Transit is key to adding jobs in Sacramento

The Sacramento Valley Station reopened in February after a two-year, $36 million renovation project.
The Sacramento Valley Station reopened in February after a two-year, $36 million renovation project.

While Sacramento continues to climb the charts of desirable places to work and live, it’s important to do some self-analysis on how we should be prioritizing new investments. As we look to improve our economic position in the Northern California “mega region,” the urgent need for a well-funded transportation network has never been more apparent.

Public transportation is clearly an affordable way to travel that brings environmental and significant economic benefits. According to the American Public Transportation Association, public transit trips have increased by 37 percent since 1995, outpacing population growth and vehicle miles traveled.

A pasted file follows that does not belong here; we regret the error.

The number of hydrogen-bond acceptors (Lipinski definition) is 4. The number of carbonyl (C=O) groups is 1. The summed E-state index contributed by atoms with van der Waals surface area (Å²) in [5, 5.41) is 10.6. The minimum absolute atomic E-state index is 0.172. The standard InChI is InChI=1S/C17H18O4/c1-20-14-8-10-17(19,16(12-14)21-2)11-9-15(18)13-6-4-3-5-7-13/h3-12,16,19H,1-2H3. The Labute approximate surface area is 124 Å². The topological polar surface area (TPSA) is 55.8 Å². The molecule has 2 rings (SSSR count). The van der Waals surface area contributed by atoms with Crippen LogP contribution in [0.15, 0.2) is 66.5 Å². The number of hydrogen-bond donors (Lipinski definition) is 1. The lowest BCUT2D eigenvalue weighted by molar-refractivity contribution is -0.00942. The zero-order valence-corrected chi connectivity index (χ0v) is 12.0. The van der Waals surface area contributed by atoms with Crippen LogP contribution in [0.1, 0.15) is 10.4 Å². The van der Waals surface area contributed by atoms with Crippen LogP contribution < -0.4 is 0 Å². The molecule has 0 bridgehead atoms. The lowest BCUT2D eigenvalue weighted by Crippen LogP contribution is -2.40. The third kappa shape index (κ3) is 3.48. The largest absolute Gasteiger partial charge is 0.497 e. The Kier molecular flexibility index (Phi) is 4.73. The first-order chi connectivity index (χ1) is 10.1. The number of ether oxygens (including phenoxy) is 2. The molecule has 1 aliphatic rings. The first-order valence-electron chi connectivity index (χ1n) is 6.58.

Sacramento benefits from Amtrak passenger rail service on the Capitol Corridor and San Joaquins lines; efforts to improve timing and frequency of the San Joaquins service exemplify an exciting opportunity.

Our roadways, bicycle paths and pedestrian-friendly streetscapes all serve as feeders in and out of the core transit network, and together support our local economy and quality of life. To make our city attractive for new business, we must demonstrate that employees can conveniently get to work, but also thrive in Sacramento.

The real estate market in Sacramento is hot, and we can expect demand to increase. As more coastal residents choose to move inland, there is no doubt that proximity to public transit will play a large role in attracting and fostering a competitive job market in Sacramento.

As attention is focused on President Donald Trump’s highly anticipated infrastructure package, we hope that transit systems and inter-city rail are recognized as critical investments. Sacramento’s rail lines and the proposed streetcar provide important connections, boosting tourism and further solidifying our identity as a center for industry development and entertainment. As transportation priorities are debated in Washington, D.C., and Sacramento, we urge elected officials to support rail and transit as top priorities.

Barry Broome is president and CEO of the Greater Sacramento Economic Council. He can be contacted at